Man whom Fox News scapegoated in January 6th conspiracy theory sues network for defamation: report

Man whom Fox News scapegoated in January 6th conspiracy theory sues network for defamation: report
ESZTERGOM, HUNGARY - AUGUST 07: Tucker Carlson speaks during the Mathias Corvinus Collegium (MCC) Feszt on August 7, 2021 in Esztergom, Hungary. The multiday political event was organized by the Mathias Corvinus Collegium (MCC), a privately managed foundation that recently received more than $1.7 billion in government money and assets. The leader of its main board, Balazs Orban, who is also a state secretary in the prime minister's office, said MCC's priority is promoting "patriotism" among the next generation of Hungary's leaders. (Photo by Janos Kummer/Getty Images).

A man who participated in the January 6th, 2021 insurrection at the United States Capitol and subsequently became the face of a Fox News conspiracy theory is suing the network for defamation, correspondents Alan Feuer and Jeremy W. Peters reported in The New York Times on Wednesday.

Ray Epps is "seeking an unspecified amount in damages" for the character assassination that he allegedly endured from fired Fox News host Tucker Carlson's "'fantastical story' that Mr. Epps was an undercover government agent who instigated the violence at the Capitol as a way to disparage then-President Trump and his supporters," Feuer and Peters wrote.

"Just as Fox had focused on voting machine companies when falsely claiming a rigged election, Fox knew it needed a scapegoat for January 6th," Epps' complaint states, according to Delaware Superior Court documents reviewed by the Times. Fox "settled on Ray Epps and began promoting the lie that Epps was a federal agent who incited the attack on the Capitol."

READ MORE: Tucker Carlson's effort to divert blame for Jan. 6 away from Trump supporters backfires spectacularly

"After the unfounded accusations about Mr. Epps were aired on Mr. Carlson's show," Feuer and Peters explained, "they quickly spread to online communities of Trump supporters and to the political world as Republican members of Congress tried to link Mr. Epps to a fictitious conspiracy theory that he was involved in planning the Jan. 6 attack. They included Senator Ted Cruz of Texas and Representative Thomas Massie of Kentucky, both of whom made Mr. Epps — a two-time Trump voter — a focus of concern at public hearings."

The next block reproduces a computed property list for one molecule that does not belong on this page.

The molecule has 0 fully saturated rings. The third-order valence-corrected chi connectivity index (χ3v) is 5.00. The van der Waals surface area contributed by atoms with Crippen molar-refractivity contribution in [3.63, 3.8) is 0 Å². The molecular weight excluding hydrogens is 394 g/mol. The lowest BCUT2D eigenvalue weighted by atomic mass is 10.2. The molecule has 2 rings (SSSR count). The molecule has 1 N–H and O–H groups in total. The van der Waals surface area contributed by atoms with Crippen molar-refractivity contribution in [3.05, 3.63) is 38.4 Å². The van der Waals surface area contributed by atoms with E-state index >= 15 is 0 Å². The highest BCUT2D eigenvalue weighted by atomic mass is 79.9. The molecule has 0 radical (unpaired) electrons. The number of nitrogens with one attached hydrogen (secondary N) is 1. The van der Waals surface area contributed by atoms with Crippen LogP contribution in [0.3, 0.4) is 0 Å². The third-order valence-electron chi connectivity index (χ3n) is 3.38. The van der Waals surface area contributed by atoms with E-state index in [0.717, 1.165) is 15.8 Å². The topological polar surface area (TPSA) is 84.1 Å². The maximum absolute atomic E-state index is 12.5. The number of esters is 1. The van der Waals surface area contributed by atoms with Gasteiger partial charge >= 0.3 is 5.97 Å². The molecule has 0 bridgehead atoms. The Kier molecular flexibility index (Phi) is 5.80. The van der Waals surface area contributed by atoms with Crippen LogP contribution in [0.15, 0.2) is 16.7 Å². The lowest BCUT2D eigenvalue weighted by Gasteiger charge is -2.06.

Fox's false narrative "had damaging consequences for Mr. Epps and his wife, Robyn, who received numerous death threats and were forced to sell their five-acre ranch and wedding business in Arizona and move into a 350-square-foot mobile home parked at a remote trailer park in the mountains of Utah," per the Times. "Online retailers began selling T-shirts that said 'Arrest Ray Epps.' Some people even recorded songs about him and posted them on YouTube, the complaint states, adding how he had been reduced 'into a character in a cartoonish conspiracy theory.'"

Epps' attorney, Michael Teter, noted that although his client "demanded in March that Fox and Mr. Carlson retract its stories about him and his purported role in the Capitol riot and issue an on-air apology, neither the network nor Mr. Carlson, whose prime-time show has since been canceled, responded."

Despite never being criminally charged for his role in the Capitol attack, the Times added, "Mr. Carlson and Fox settled on Mr. Epps as a 'villain' who could serve as a distraction from the network's own 'culpability for stoking the fire that led to the events of January 6th.' Mr. Carlson, it said, became 'fixated on Epps' and began the promoting the idea that Mr. Epps and the federal government were responsible for the Capitol riots."

READ MORE: The real insidious reason the GOP spread conspiracy theories that don't even make sense

Feuer's and Peters' full article continues at this link (subscription required).

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